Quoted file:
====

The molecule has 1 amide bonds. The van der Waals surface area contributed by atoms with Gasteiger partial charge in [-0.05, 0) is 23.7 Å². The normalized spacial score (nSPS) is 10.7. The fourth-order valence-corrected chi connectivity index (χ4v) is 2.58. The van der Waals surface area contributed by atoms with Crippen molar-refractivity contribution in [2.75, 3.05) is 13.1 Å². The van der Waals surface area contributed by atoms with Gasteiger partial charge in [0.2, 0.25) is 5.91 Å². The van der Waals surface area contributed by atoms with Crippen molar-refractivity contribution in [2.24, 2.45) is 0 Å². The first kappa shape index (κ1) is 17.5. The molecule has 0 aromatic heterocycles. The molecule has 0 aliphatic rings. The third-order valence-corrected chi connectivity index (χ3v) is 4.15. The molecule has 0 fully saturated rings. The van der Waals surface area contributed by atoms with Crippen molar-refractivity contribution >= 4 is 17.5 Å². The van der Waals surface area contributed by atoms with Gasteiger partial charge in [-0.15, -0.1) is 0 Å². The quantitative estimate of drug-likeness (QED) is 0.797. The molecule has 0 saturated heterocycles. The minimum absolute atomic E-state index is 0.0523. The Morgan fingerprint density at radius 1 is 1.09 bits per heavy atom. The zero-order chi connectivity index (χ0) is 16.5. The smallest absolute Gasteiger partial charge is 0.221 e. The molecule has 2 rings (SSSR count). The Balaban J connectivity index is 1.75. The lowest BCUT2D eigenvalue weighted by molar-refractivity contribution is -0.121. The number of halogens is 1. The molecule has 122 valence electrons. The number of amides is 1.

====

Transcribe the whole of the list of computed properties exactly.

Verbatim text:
The molecule has 1 amide bonds. The van der Waals surface area contributed by atoms with Gasteiger partial charge in [-0.05, 0) is 23.7 Å². The normalized spacial score (nSPS) is 10.7. The fourth-order valence-corrected chi connectivity index (χ4v) is 2.58. The van der Waals surface area contributed by atoms with Crippen molar-refractivity contribution in [2.75, 3.05) is 13.1 Å². The van der Waals surface area contributed by atoms with Gasteiger partial charge in [0.2, 0.25) is 5.91 Å². The van der Waals surface area contributed by atoms with Crippen molar-refractivity contribution in [2.24, 2.45) is 0 Å². The first kappa shape index (κ1) is 17.5. The molecule has 0 aromatic heterocycles. The molecule has 0 aliphatic rings. The third-order valence-corrected chi connectivity index (χ3v) is 4.15. The molecule has 0 fully saturated rings. The van der Waals surface area contributed by atoms with Crippen molar-refractivity contribution >= 4 is 17.5 Å². The van der Waals surface area contributed by atoms with Gasteiger partial charge in [-0.15, -0.1) is 0 Å². The quantitative estimate of drug-likeness (QED) is 0.797. The molecule has 0 saturated heterocycles. The minimum absolute atomic E-state index is 0.0523. The Morgan fingerprint density at radius 1 is 1.09 bits per heavy atom. The zero-order chi connectivity index (χ0) is 16.5. The smallest absolute Gasteiger partial charge is 0.221 e. The molecule has 2 rings (SSSR count). The Balaban J connectivity index is 1.75. The lowest BCUT2D eigenvalue weighted by molar-refractivity contribution is -0.121. The number of halogens is 1. The molecule has 122 valence electrons. The number of amides is 1.